Updated: May 13, 2005, 6:57 PM ET

Spurs show who's sheriff

Brent Barry
AP
Brent Barry finally reminded the Spurs why they signed him.

This should not have surprised you. Absolutely none of it.

Tim Duncan quickly relocating his sweet touch? Bruce Bowen and his defensive helpers swarming Carmelo Anthony? The selfless move to the bench from All-Star guard Manu Ginobili ... just as Tony Parker shifted back into attack gear?

C'mon.

Not even the lopsided score Wednesday in San Antonio should be classified as a shocker, and that's coming from the coach who had to absorb it.

"Their response," George Karl said, "was very predictable."

Which is why, on this night, we couldn't get away with calling him Furious George. Even after his Denver Nuggets withstood a 104-76 pounding at the metallic barn known as the SBC Center, Karl insisted that he really wouldn't be angry taking a 1-1 series back to the Rocky Mountains.

Because ...

Duncan, Parker and Ginobili
Game 1 Game 2 (first half)
Points 53 47
FG Pct. 35.7 69.2
FG Made 20 18
Assists 15 10

"I think the San Antonio Spurs are the best team in the NBA," Karl says.

And ...

"I think you saw a championship basketball team show their pride and their heart."

There's a reason Karl had a bad feeling this was coming, after the Nuggets came to South Texas and inflicted a Game 1 defeat on the West favorites. He hasn't forgotten how the Spurs, during their last championship run in 2003, lost Game 1 at home twice in the first three rounds -- to Phoenix in Round 1 on Stephon Marbury's banker at the buzzer, and to Dallas in the conference finals. He knew they'd rebound.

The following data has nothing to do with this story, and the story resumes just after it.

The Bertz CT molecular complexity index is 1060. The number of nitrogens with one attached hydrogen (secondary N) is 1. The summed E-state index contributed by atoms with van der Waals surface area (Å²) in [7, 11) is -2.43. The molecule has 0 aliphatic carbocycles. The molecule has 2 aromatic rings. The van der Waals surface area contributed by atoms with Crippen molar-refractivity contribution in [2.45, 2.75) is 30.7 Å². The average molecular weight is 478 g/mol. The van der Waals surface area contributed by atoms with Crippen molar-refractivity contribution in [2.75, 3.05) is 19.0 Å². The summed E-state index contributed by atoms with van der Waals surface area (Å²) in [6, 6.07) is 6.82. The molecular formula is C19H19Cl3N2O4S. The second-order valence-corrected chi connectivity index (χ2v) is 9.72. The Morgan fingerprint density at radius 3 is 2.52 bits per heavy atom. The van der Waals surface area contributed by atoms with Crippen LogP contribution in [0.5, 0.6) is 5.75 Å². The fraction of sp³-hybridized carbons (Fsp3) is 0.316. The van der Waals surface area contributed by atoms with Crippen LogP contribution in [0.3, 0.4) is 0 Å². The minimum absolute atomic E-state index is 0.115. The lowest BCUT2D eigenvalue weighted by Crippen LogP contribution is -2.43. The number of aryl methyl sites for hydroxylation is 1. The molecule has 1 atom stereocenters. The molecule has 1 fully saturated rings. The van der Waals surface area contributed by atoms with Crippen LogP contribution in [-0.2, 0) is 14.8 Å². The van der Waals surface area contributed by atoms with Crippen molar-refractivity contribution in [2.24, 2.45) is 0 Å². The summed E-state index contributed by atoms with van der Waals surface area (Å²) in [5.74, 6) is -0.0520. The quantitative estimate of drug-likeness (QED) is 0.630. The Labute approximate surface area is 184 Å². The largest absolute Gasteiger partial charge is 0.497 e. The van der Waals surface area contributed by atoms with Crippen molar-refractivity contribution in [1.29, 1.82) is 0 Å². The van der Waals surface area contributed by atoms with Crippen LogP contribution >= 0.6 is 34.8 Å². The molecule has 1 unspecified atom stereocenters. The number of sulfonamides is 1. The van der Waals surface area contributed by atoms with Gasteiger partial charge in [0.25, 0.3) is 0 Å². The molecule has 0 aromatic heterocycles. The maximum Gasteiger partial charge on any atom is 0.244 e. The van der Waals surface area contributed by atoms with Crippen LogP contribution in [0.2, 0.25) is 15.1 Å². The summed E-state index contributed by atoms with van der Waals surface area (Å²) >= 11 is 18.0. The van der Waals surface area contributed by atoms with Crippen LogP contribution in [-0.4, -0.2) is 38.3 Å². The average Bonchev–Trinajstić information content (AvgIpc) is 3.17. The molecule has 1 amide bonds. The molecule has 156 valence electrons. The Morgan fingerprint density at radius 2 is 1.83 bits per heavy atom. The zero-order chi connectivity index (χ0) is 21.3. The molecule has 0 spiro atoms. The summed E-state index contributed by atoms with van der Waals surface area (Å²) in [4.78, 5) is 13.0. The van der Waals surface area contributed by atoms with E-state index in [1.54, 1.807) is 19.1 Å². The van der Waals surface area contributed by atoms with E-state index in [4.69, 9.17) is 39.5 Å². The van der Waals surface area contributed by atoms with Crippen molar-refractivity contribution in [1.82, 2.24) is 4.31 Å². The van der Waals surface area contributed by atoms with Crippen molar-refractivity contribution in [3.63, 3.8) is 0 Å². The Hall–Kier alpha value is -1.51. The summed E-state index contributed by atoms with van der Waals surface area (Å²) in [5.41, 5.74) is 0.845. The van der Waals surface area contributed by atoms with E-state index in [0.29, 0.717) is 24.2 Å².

What's not so easy to forecast is how the young Nuggets will respond from here. It's fair to wonder, after all the doubt surrounding Duncan's ankle and the Spurs' depth, whether the Nuggets have any momentum left from their Game 1 upset after being so thoroughly toyed with in Game 2.

The good news: Denver has lots to throw at the Spurs besides the swagger stemming from that 32-8 finish to the regular season. The Nuggets have an aggressive point guard (Andre Miller) to make Parker work. They've got length (Marcus Camby, Kenyon Martin and Nene) to send at a vulnerable Duncan. They've got a serviceable bench, too, and they're going home to the suffocating air of the Pepsi Center.

The bad news: Duncan suddenly looks a lot more like a fully fledged Tim Duncan, and Anthony is struggling mightily. Melo's line for the series, after two games, includes just 11 baskets, a mere 10 rebounds, a whopping two free-throw attempts ... and (gulp) 10 personal fouls.

So, George, please tell us what happens next.

"Probably going to have a series the rest of the way," Karl said, endorsing his team's ability to bounce back from a humbling.